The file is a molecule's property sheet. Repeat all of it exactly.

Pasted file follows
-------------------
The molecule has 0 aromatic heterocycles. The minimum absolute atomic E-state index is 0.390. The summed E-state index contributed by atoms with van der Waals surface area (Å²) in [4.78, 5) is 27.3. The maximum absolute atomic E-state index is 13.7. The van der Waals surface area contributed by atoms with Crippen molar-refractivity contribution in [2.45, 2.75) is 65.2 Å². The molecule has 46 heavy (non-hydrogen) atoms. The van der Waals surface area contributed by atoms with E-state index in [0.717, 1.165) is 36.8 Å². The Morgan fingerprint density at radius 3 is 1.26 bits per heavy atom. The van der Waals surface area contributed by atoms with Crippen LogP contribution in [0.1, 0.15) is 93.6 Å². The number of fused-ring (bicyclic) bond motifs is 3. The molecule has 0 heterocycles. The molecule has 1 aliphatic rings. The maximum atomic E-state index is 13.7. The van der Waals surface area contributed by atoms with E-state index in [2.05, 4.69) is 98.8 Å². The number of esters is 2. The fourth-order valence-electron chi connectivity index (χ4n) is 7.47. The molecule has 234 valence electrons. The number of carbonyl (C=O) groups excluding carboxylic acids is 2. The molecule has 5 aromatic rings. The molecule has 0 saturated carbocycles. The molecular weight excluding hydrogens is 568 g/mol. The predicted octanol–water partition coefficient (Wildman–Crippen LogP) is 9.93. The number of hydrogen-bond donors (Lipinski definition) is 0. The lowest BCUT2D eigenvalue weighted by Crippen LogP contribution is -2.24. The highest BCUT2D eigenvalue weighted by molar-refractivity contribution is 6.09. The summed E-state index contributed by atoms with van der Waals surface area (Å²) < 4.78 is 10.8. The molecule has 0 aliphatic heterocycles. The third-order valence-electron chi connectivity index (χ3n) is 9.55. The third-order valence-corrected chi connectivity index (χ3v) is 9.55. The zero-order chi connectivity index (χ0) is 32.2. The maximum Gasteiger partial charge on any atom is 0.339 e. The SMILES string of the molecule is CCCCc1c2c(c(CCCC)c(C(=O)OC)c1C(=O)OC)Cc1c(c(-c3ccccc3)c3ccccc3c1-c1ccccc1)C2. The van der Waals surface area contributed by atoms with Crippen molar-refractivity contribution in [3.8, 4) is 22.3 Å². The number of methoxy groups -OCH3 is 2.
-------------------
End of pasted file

The molecule has 0 aromatic heterocycles. The minimum absolute atomic E-state index is 0.390. The summed E-state index contributed by atoms with van der Waals surface area (Å²) in [4.78, 5) is 27.3. The maximum absolute atomic E-state index is 13.7. The van der Waals surface area contributed by atoms with Crippen molar-refractivity contribution in [2.45, 2.75) is 65.2 Å². The molecule has 46 heavy (non-hydrogen) atoms. The van der Waals surface area contributed by atoms with E-state index in [0.717, 1.165) is 36.8 Å². The Morgan fingerprint density at radius 3 is 1.26 bits per heavy atom. The van der Waals surface area contributed by atoms with Crippen LogP contribution in [0.1, 0.15) is 93.6 Å². The number of fused-ring (bicyclic) bond motifs is 3. The molecule has 0 heterocycles. The molecule has 1 aliphatic rings. The maximum atomic E-state index is 13.7. The van der Waals surface area contributed by atoms with E-state index in [2.05, 4.69) is 98.8 Å². The number of esters is 2. The fourth-order valence-electron chi connectivity index (χ4n) is 7.47. The molecule has 234 valence electrons. The number of carbonyl (C=O) groups excluding carboxylic acids is 2. The molecule has 5 aromatic rings. The molecule has 0 saturated carbocycles. The molecular weight excluding hydrogens is 568 g/mol. The predicted octanol–water partition coefficient (Wildman–Crippen LogP) is 9.93. The number of hydrogen-bond donors (Lipinski definition) is 0. The lowest BCUT2D eigenvalue weighted by Crippen LogP contribution is -2.24. The highest BCUT2D eigenvalue weighted by molar-refractivity contribution is 6.09. The summed E-state index contributed by atoms with van der Waals surface area (Å²) < 4.78 is 10.8. The molecule has 0 aliphatic heterocycles. The third-order valence-electron chi connectivity index (χ3n) is 9.55. The third-order valence-corrected chi connectivity index (χ3v) is 9.55. The zero-order chi connectivity index (χ0) is 32.2. The maximum Gasteiger partial charge on any atom is 0.339 e. The SMILES string of the molecule is CCCCc1c2c(c(CCCC)c(C(=O)OC)c1C(=O)OC)Cc1c(c(-c3ccccc3)c3ccccc3c1-c1ccccc1)C2. The van der Waals surface area contributed by atoms with Crippen molar-refractivity contribution in [3.8, 4) is 22.3 Å². The number of methoxy groups -OCH3 is 2.